Our time outside and with others has been limited over the past several months, but the benefit of getting fresh air and exposure to sunlight should not be forgotten, especially for older adults.
Whether it’s walking around the neighbourhood or relaxing on the patio, being outdoors has many advantages including increasing physical activity, lowering stress, and boosting energy levels. Spending time outside can also increase older adults’ vitamin D levels, a nutrient that is a crucial component in healthy aging.
Vitamin D Levels Support Overall Health
Vitamin D supports functions of the immune, digestive, circulatory and nervous systems, as well as reinforces calcium absorption for bone strength. However, despite its importance, an estimated 75-96% of Canadians are reported to have insufficient levels of the vitamin.
This can lead to serious health concerns, especially in older adults, and result in cardiovascular disease, diabetes, metabolic syndrome and may increase the risk of depression. Furthermore, studies show that older adults may need to spend more time outside than others to receive the same amount of vitamin D.
5 Health Benefits of Getting Outdoors
“Everyone can benefit from spending time outside, but as we age it can be especially beneficial for our minds and our bodies,” says Dr. Lakelyn Hogan, Ph.D., gerontologist and caregiver advocate at Home Instead. “While older adults can raise vitamin D levels by adding nutrient rich foods to their diet, the advantages of getting fresh air and direct sunlight cannot be beat.”
To promote healthy living, Hogan shares five motivations for getting out of the house:
Supports mental well-being.
Seasonal Affective Disorder or SAD is a form of depression and is experienced most often in the winter months. Symptoms of SAD can start to improve with the arrival of spring and more sunlight. In addition, spending time outdoors triggers vitamin D synthesis in the skin, which can provide a boost to your immune system and your overall mood.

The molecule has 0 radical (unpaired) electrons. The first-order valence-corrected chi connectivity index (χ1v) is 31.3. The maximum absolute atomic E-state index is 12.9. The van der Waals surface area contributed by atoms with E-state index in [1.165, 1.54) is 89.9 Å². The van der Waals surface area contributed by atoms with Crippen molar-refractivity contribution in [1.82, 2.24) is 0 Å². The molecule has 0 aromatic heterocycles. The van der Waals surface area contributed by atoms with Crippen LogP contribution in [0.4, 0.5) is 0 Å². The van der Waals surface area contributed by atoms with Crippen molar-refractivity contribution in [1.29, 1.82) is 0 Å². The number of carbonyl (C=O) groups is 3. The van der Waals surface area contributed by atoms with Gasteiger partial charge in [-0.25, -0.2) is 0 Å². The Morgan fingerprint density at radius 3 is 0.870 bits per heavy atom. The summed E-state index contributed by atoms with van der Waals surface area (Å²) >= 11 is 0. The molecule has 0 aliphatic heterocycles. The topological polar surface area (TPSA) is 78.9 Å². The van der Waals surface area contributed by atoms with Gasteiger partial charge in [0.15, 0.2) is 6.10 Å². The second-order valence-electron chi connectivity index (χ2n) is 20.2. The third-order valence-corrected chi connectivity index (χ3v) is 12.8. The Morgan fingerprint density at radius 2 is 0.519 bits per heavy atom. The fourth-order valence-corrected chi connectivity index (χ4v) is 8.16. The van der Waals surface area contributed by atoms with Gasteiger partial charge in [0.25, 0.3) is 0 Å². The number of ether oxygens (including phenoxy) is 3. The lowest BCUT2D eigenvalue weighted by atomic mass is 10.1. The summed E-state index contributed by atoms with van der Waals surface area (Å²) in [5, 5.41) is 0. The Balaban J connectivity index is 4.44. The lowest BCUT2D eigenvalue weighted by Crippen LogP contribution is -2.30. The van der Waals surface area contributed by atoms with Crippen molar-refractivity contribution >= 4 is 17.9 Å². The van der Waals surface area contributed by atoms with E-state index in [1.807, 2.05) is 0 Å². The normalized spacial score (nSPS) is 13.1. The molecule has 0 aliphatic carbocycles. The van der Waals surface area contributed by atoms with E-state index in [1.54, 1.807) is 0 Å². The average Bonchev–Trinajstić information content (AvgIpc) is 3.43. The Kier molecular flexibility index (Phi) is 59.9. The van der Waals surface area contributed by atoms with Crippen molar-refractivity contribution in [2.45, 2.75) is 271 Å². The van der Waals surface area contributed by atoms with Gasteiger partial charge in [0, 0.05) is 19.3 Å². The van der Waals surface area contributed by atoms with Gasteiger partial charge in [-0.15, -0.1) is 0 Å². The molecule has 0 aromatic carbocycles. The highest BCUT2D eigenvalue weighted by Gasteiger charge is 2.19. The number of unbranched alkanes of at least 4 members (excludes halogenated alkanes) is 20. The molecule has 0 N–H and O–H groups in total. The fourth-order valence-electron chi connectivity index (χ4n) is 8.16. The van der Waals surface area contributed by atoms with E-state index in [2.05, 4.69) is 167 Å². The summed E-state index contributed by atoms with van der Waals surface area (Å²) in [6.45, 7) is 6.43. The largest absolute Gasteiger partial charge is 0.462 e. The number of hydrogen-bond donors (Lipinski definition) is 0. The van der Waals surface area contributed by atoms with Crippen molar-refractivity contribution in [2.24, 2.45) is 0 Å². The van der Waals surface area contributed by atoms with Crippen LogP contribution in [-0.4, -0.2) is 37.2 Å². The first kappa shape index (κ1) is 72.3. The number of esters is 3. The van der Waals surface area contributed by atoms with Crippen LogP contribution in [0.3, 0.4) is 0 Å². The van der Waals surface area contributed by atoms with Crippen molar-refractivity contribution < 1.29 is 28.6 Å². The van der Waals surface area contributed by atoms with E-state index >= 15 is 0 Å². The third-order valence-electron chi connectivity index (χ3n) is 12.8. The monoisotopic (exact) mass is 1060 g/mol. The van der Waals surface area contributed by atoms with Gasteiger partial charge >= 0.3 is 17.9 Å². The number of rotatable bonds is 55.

Activities such as going to the park or taking a drive with the windows down can help reduce feelings of isolation, depression and stress. If mobility is a challenge, sitting near a window and opening curtains or blinds can be beneficial and allow sunlight in.
Increases physical activity.
According to the Physical Activity Guidelines for Canadians from the Canadian Society for Exercise Physiology, adults, including older adults, need nearly three hours of moderate aerobic physical activity a week. Planning activities such as a daily walk or bird watching can help contribute to better physical health.
Encourages new hobbies.
Warmer weather can lead to opportunities to explore new activities. Gardening is a fun hobby for older adults and a great way to spend time outdoors. Many vegetables, herbs and flowers can be cultivated in container gardens, which are convenient and easy to maintain. There are various adaptive tools available to help seniors who have arthritis or trouble with grip strength.
Improves bone and cardiovascular health.
Low levels of vitamin D can result in conditions such as osteoporosis, a disease that leads to bone weakening, which can increase the risk of falls. Older adults can increase time outdoors to help combat this and other diseases.
Enhances personal connections.
After many months spent indoors and being entertained by screens, spending time outside without the distraction of technology can be refreshing. Doing so with loved ones can help strengthen relationships and deepen bonds. Consider packing a picnic, taking a walk with a neighbour or starting a garden at home to cultivate with loved ones.
When a change of scenery is needed, sometimes the best cure is to enjoy the outdoors. Nurture the mind and body today by spending time in nature.
Get more healthy aging tips and resources for yourself or aging loved ones.